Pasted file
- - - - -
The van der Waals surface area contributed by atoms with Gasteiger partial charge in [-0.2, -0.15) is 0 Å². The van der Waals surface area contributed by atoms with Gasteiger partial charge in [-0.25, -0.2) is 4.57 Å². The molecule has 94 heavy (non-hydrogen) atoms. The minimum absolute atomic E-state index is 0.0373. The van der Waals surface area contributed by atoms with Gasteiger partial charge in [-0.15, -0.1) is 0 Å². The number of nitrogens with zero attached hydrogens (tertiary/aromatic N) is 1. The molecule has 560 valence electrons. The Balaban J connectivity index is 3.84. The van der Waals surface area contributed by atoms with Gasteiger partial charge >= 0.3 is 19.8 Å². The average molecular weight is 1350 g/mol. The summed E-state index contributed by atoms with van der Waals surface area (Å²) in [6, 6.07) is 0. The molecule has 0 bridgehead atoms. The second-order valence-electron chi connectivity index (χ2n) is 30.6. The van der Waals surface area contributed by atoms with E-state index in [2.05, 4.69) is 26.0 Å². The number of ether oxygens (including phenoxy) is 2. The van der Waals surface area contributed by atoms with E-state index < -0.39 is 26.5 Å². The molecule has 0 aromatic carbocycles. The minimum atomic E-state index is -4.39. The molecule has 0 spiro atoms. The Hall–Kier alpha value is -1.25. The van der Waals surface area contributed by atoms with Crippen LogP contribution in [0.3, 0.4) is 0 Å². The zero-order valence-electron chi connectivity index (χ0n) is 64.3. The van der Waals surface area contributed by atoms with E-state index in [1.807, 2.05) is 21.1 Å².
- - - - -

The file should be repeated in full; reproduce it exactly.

The van der Waals surface area contributed by atoms with Gasteiger partial charge in [-0.2, -0.15) is 0 Å². The van der Waals surface area contributed by atoms with Gasteiger partial charge in [-0.25, -0.2) is 4.57 Å². The molecule has 94 heavy (non-hydrogen) atoms. The minimum absolute atomic E-state index is 0.0373. The van der Waals surface area contributed by atoms with Gasteiger partial charge in [-0.15, -0.1) is 0 Å². The number of nitrogens with zero attached hydrogens (tertiary/aromatic N) is 1. The molecule has 560 valence electrons. The Balaban J connectivity index is 3.84. The van der Waals surface area contributed by atoms with Gasteiger partial charge >= 0.3 is 19.8 Å². The average molecular weight is 1350 g/mol. The summed E-state index contributed by atoms with van der Waals surface area (Å²) in [6, 6.07) is 0. The molecule has 0 bridgehead atoms. The second-order valence-electron chi connectivity index (χ2n) is 30.6. The van der Waals surface area contributed by atoms with E-state index in [2.05, 4.69) is 26.0 Å². The number of ether oxygens (including phenoxy) is 2. The van der Waals surface area contributed by atoms with E-state index < -0.39 is 26.5 Å². The molecule has 0 aromatic carbocycles. The minimum atomic E-state index is -4.39. The molecule has 0 spiro atoms. The Hall–Kier alpha value is -1.25. The van der Waals surface area contributed by atoms with Crippen LogP contribution in [0.3, 0.4) is 0 Å². The zero-order valence-electron chi connectivity index (χ0n) is 64.3. The van der Waals surface area contributed by atoms with E-state index in [1.807, 2.05) is 21.1 Å².